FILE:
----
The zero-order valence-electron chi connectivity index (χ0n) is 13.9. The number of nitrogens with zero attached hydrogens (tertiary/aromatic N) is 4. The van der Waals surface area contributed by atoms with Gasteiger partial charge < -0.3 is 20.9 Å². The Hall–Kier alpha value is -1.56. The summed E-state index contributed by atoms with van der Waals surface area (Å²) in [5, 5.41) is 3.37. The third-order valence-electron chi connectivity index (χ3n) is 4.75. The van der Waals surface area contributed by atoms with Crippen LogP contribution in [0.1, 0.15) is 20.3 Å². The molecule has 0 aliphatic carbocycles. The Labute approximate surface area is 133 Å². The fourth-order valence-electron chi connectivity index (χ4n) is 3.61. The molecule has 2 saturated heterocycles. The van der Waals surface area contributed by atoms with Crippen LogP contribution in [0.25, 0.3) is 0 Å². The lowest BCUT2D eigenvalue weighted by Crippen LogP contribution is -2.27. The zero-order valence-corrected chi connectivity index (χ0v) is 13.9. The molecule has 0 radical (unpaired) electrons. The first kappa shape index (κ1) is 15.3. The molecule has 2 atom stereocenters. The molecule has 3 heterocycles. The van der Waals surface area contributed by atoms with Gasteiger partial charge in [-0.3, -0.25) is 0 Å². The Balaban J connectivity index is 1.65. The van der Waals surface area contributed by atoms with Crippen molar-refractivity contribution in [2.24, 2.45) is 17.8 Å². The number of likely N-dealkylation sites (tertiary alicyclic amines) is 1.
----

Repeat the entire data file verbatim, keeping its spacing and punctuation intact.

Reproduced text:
The zero-order valence-electron chi connectivity index (χ0n) is 13.9. The number of nitrogens with zero attached hydrogens (tertiary/aromatic N) is 4. The van der Waals surface area contributed by atoms with Gasteiger partial charge < -0.3 is 20.9 Å². The Hall–Kier alpha value is -1.56. The summed E-state index contributed by atoms with van der Waals surface area (Å²) in [5, 5.41) is 3.37. The third-order valence-electron chi connectivity index (χ3n) is 4.75. The van der Waals surface area contributed by atoms with Crippen LogP contribution in [0.1, 0.15) is 20.3 Å². The molecule has 0 aliphatic carbocycles. The Labute approximate surface area is 133 Å². The fourth-order valence-electron chi connectivity index (χ4n) is 3.61. The molecule has 2 saturated heterocycles. The van der Waals surface area contributed by atoms with Crippen LogP contribution in [0.25, 0.3) is 0 Å². The lowest BCUT2D eigenvalue weighted by Crippen LogP contribution is -2.27. The zero-order valence-corrected chi connectivity index (χ0v) is 13.9. The molecule has 0 radical (unpaired) electrons. The first kappa shape index (κ1) is 15.3. The molecule has 2 atom stereocenters. The molecule has 3 heterocycles. The van der Waals surface area contributed by atoms with Gasteiger partial charge in [-0.3, -0.25) is 0 Å². The Balaban J connectivity index is 1.65. The van der Waals surface area contributed by atoms with Crippen molar-refractivity contribution in [2.24, 2.45) is 17.8 Å². The number of likely N-dealkylation sites (tertiary alicyclic amines) is 1.